A guest blog post from IC extended team member Abby Raphel, founder of Redwoods Initiative, IC Women's Program Coach, and convener and networker-extraordinaire! 


It’s that time of year again…holiday party time! While they are intended for fun and celebration, holiday parties can be networking gold mines—you never know who you’ll meet, and it’s a different venue of interaction that doesn’t feel like a conference or a business dinner.

Here are some strategies I've developed along the way to make the most of your holiday party:

Have an interesting thought piece on the company or organization ready.  Check LinkedIn to see people connected to the company that you may want to meet, or any articles that are relevant to the organization.  Have a dynamic story about why you are there.

The best conversation starter is "How are you connected to…” or  "What brings you to this event?"   You can quickly get to what the person’s relationship to the host is, which will give you lots of insight into their work industry, interests and experience.  Resist doing what we New Yorkers tend to resort to by asking, “What do you do for work?”

For those of you who are introverted, I love what writer, therapist and coach Tamara Green encourages: Be honest and say "Hi!  I'm Abby Raphel and I said I would meet three people tonight…you are the first one!"  Make it light, heartfelt and funny. It's about quality of the conversations, not about quantity!  After all, you want them to remember you when you follow up!

Networking is about kickstarting the relationship.  You don't have to have a full ask and goals prepared for a short conversation. Get enough traction that you can be thoughtful in your follow up. Try to also find out something personal or unique about hobbies, vacations and family that could create a bond and connection outside of the traditional work role. Especially with the rate at which people are changing jobs, making meaningful connections that stand apart from professional contexts will serve you well in the long run.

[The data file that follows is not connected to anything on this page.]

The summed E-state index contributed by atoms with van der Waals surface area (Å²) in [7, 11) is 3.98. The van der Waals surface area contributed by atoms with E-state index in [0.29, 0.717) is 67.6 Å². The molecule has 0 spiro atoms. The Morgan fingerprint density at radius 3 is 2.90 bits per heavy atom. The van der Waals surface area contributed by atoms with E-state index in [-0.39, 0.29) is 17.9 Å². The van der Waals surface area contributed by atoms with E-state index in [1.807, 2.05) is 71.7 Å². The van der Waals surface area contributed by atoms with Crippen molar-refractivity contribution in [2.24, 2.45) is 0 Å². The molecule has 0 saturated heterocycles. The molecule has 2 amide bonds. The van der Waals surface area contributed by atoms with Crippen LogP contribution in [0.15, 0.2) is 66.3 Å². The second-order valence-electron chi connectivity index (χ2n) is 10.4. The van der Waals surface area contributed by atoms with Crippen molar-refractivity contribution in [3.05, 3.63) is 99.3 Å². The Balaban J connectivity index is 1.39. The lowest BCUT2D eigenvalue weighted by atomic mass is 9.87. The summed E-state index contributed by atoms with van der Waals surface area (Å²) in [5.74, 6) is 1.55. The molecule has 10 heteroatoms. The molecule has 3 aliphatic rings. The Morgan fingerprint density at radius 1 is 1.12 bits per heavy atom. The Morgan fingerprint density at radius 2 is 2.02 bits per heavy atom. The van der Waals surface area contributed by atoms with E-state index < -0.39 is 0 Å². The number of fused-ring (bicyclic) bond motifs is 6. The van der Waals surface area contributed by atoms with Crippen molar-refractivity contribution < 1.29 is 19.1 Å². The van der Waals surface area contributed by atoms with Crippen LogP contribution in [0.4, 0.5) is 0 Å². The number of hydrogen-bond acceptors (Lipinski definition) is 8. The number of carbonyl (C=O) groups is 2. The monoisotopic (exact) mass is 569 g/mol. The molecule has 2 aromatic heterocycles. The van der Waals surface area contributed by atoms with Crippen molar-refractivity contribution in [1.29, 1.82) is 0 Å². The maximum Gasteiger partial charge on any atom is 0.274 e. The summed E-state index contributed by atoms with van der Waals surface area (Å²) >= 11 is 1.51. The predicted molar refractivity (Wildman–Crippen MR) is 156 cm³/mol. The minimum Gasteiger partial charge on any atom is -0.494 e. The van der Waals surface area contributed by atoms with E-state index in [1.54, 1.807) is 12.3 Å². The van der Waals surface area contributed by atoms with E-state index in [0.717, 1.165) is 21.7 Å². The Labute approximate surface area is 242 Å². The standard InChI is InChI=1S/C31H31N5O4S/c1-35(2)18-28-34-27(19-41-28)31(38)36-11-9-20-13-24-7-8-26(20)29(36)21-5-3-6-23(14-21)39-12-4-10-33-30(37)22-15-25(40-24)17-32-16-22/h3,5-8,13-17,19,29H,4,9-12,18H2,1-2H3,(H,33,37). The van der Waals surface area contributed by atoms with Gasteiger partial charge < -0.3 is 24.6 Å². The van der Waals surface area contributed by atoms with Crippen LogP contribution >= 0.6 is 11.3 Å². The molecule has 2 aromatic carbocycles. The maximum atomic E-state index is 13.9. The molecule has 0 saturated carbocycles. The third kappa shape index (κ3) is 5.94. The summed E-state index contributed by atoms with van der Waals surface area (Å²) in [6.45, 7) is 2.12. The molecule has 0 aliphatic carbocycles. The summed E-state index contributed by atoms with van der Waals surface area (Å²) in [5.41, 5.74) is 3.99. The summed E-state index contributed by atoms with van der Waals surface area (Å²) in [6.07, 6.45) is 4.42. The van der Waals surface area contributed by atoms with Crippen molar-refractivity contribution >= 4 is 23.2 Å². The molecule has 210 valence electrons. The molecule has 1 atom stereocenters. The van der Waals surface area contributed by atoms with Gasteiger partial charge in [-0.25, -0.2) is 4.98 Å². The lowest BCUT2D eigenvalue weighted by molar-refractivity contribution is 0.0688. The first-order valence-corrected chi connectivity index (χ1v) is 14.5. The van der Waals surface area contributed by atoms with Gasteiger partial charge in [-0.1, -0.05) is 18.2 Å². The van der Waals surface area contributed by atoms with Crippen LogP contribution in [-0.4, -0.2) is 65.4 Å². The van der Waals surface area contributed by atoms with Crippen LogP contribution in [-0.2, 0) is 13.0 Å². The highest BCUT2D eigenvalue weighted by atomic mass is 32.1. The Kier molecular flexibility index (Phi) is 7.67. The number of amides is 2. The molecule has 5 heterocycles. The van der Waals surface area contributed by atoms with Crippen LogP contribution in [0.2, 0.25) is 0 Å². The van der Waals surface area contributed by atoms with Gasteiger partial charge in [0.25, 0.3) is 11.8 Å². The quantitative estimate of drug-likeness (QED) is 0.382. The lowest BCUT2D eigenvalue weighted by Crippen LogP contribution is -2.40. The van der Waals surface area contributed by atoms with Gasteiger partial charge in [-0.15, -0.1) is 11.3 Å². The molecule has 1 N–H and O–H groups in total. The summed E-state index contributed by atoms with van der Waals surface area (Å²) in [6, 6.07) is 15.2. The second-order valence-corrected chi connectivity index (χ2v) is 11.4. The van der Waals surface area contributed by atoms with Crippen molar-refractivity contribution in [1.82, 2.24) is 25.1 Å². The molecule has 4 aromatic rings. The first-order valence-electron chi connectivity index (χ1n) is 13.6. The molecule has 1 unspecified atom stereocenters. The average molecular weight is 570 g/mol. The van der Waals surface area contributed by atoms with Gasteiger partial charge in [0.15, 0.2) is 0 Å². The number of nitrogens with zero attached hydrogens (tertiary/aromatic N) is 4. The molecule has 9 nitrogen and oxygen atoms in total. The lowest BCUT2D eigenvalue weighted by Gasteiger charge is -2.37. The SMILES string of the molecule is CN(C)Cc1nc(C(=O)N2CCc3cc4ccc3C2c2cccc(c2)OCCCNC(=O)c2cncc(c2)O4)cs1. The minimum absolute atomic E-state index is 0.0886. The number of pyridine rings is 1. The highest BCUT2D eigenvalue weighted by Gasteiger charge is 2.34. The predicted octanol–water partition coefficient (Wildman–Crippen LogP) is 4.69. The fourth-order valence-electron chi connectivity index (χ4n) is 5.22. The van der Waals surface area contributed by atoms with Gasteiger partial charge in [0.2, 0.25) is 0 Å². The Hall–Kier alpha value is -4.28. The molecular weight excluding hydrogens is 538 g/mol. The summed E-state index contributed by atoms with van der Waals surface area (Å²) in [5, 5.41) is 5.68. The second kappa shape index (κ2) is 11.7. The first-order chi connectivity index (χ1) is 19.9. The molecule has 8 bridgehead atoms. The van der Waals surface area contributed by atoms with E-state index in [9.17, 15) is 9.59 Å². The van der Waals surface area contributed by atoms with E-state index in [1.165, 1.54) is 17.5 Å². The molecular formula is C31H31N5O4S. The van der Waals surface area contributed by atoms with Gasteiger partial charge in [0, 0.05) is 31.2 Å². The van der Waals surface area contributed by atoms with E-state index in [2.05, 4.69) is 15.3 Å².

Follow up. The best follow-ups trigger the memory and help the person you met remember and identify you. Sharing a blog or recent article that pertains to a subject you discussed at the party will show that you remembered their interest. Don't go overboard with your follow up- to build the relationship you should try for an in-person meeting at a later date.  Especially around the holidays, people are busy. Ask for an in-person coffee, lunch, or drink to re-connect in the new year.

If you don't get a response right away, find something relevant to the event at which you met or the conversation that you had and send it as a reminder.  For example,  "Hi Alex, It was great to meet you at the holiday IC party a few weeks ago.  This article just came out about them and it reminded me of you..."

For all of us who are passionate about the social impact sector- holiday parties are triple-bottom line gold mines- they can fulfill a work commitment, networking opportunity and can be lots of fun! 

- Abby